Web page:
We’re going to call our project class DocumentEditor and start by adding tinymce-react to its render method. Throughout this project, we’ll use a minimal amount of CSS to style our application. For brevity, this has been left out, but take a look at the CodeSandbox example to see how this has been done.

import { Editor } from "@tinymce/tinymce-react";
import * as React from "react";

class DocumentEditor extends React.Component {
  /* ... */

  render() {
    return (
      <Editor
        apiKey="Get your free API key at tiny.cloud and paste it here"
        init={{
          icons: "jam",
          skin: "fabric",
          content_css: "document",
          resize: false
        }}
      />
    );
  }
}

DocumentEditor.jsx

The tinymce-react component accepts a prop for the API key when using Tiny Cloud. We just have to add the API key that we got at tiny.cloud, and we’ll instantly have the configuration required to have a fully-fledged editor working!

Initial setup of TinyMCE in React with customized skin and icons.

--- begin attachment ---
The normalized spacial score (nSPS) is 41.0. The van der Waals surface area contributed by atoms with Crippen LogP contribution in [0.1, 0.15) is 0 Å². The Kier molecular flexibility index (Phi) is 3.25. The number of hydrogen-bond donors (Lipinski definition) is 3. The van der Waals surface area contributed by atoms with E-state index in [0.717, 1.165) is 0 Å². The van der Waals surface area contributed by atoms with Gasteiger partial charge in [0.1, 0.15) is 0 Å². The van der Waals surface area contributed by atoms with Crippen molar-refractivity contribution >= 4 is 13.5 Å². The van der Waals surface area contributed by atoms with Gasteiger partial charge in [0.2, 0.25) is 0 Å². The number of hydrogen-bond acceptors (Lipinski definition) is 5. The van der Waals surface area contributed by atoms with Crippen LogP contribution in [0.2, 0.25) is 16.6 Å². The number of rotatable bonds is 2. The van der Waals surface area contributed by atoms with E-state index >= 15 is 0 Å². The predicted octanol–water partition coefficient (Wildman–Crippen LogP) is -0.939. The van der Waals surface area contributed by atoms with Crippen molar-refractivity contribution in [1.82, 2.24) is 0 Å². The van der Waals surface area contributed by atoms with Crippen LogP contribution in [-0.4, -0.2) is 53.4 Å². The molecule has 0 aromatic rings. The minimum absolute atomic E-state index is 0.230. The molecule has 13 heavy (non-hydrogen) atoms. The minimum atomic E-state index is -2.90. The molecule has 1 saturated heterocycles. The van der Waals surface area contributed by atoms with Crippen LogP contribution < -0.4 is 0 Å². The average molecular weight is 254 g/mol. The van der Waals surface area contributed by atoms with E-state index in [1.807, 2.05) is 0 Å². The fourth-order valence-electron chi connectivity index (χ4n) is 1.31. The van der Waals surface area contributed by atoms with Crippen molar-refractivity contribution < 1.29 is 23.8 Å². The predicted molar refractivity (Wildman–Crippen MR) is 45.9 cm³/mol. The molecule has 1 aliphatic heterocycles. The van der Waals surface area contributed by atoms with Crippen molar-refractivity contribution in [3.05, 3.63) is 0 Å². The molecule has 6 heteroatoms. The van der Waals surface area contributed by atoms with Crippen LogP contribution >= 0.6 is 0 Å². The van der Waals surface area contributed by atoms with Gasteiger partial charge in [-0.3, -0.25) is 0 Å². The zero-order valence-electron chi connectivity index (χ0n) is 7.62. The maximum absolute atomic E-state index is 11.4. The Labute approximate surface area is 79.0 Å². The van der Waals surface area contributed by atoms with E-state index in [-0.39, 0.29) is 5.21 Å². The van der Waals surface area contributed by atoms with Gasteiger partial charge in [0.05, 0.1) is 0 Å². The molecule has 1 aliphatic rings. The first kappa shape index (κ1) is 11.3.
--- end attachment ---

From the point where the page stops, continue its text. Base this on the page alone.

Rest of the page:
The Tiny Skins and Icon Packs premium plugin makes it possible to customize the appearance of TinyMCE. In this project, we’re using Jam icons and the Fabric skin, but there are many more ready-made ones to choose from.

If you’ve just signed up for your Tiny Cloud API key, you have access to all the icons and skins (and all our premium plugins) for 30 days. So you are free to try them all out!

Adding a status bar and event handlers

A status bar is useful for all kinds of information and interactivity. There are many possibilities here – for example, you could have drop-down menus for loading stored documents or templates. In this example, we’re going to display the current document name, as well as a simple status with a custom StatusBar component.

As is good practice for state management, we’re going to keep all our state centralized in the DocumentEditor. Then, with the status bar being a simple functional component, we’ll have to pass down any state it requires, plus any event handlers for updating the current state.

import { Editor } from "@tinymce/tinymce-react";